I have always been interested in vegetable gardening. The idea of growing my own food holds great appeal; not only could I save money at the grocery store, but I could look at a salad and know exactly where those carrots came from. I could feel proud knowing that I had grown them myself. But I’ve never lived anywhere with enough land to plant a vegetable garden, and that is a problem facing many individuals interested in growing produce. If you live in an apartment, or a house with just a small manicured front lawn, where do you put a vegetable plot?
This month, the Faith Community Action Team launched the spring season of its Family Garden Project. The project is a collaboration with the Family Garden Initiative, an Ohio-based nonprofit that provides garden kits to low-income families at low cost, so that they can grow their own fresh produce. The garden kits include 8 GardenSoxx, mesh tubes filled with compost and nutrients that allow families to grow their own vegetables even when they do not have the land to create an in-ground garden. The garden kits also include seeds, a watering can, a care guide and a recipe guide.
The project was introduced to Dallas in September of 2014, and results were studied and analyzed by Wendy Ortiz, an Emerson Hunger Fellow who served in Dallas for six months. Ortiz found that the project was a mixed success. Of the 29 families that were surveyed in the Fall, 20% were never able to harvest any vegetables. Only two families were able to harvest less than a cup full of collards, spinach and tomatoes, and no families were able to harvest any cabbage or cucumbers. Radishes proved to be the easiest vegetable to grow in the Fall, as eleven families were able to pick 5-10 radishes.
Even though they did not grow a lot of vegetables, virtually all of the families felt that the GardenSoxx empowered them to learn new gardening techniques, as well as teach their children about food production and responsibility. Ortiz compiled a list of best practices for caring for the GardenSoxx based on her observations. She recommended that sites utilize the knowledge of local gardening experts, make sure to plant according to a recommended schedule, choose plants that are easy to grow, and build a community by providing recipients with regular support and gardening information. Armed with these tips, the Faith Community Hunger Solutions Action Team decided to continue the project this Spring, determined to address problems faced during the Fall project and to see if the Spring project could be a success.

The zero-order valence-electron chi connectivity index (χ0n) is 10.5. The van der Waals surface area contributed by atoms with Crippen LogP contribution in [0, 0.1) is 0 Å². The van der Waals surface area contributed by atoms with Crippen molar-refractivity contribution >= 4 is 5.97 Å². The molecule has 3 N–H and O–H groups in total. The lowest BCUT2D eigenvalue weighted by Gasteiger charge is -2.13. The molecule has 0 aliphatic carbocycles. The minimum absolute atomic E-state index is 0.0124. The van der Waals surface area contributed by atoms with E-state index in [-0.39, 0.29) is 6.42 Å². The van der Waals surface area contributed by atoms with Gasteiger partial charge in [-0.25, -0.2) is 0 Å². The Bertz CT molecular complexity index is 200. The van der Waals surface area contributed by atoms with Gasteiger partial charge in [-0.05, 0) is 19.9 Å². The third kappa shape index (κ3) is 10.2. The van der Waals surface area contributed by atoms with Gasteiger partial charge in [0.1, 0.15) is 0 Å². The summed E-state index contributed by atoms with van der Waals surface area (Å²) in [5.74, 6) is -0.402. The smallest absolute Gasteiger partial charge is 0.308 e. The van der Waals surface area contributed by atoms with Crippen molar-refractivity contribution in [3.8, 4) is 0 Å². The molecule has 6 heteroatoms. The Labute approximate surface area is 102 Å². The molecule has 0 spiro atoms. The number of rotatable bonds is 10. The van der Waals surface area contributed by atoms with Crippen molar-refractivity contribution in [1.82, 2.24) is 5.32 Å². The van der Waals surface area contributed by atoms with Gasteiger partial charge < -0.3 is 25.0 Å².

It began on Friday, April 10. The six congregations participating arrived at Sharing Life Community Outreach in Mesquite in the early afternoon and gathered around as Ruth Klein, a master gardener, explained best practices for caring for the GardenSoxx. She explained how to plant seeds in the Soxx and provided tips for general care. For example, did you know that watering the leaves of your plants contributes to the plant developing a harmful fungus? Only water the base!
After the training, volunteers helped load the GardenSoxx,
watering cans, seed packets and information booklets onto trucks, and the participating churches took the materials back to their congregations in anticipation of the next day, when the seeds would be planted in the GardenSoxx.
The next day, I drove out to Services of Hope, an education nonprofit that strives to help fifth graders in the Dallas area achieve academic excellence. They also work closely with the local community, and for this reason were interested in sponsoring the GardenSoxx. That sunny Saturday morning I met with Chelsea Knox, the Business/Office Manager, and Jonathan Jones, the Program Manager. They were just finishing up helping their volunteers from SMU paint their offices, and were just about to head out to deliver the GardenSoxx to participating families. They kindly agreed to let me tag along, and I followed their truck as we drove just a few blocks away and delivered the GardenSoxx to three different homes.
The GardenSoxx recipients were mostly families or senior women, and everyone was excited to receive them. Chelsea and Jonathan unloaded the GardenSoxx from the truck and arranged them on front lawns or on ready-made gardens, wherever the recipients indicated. Everyone seemed surprised that the GardenSoxx could be placed virtually anywhere. When they were fully unloaded, Chelsea took the time to carefully go through the care guides with the recipients, showing them step-by-step how to plant and take care of their gardens. She then reminded them that there would be periodic support meetings where garden recipients could discuss their progress and ask
The first of these meetings took place ten days later, at lunch time on Tuesday, April 21. Even though only two of the five garden recipients were able to attend, Chelsea was positive about the experience, excited to discover that all five delivered gardens are right on schedule and that excitement among the recipients was still very high. Another support meeting took place April 23 at Concord Church in southwest Dallas, where several more garden recipients discussed their progress. One gardener expressed interest in making pickles out of the cucumbers she grows, while another is looking forward to her collards.
As the project continues, there will be more support meetings and more check-ins. There will no doubt be some great harvests as the plants begin to grow—in fact, some have even begun see their okra start to sprout!
This post was written and contributed to the blog by Charlotte Johnson, Communications Coordinator for the Dallas office of the Texas Hunger Initiative.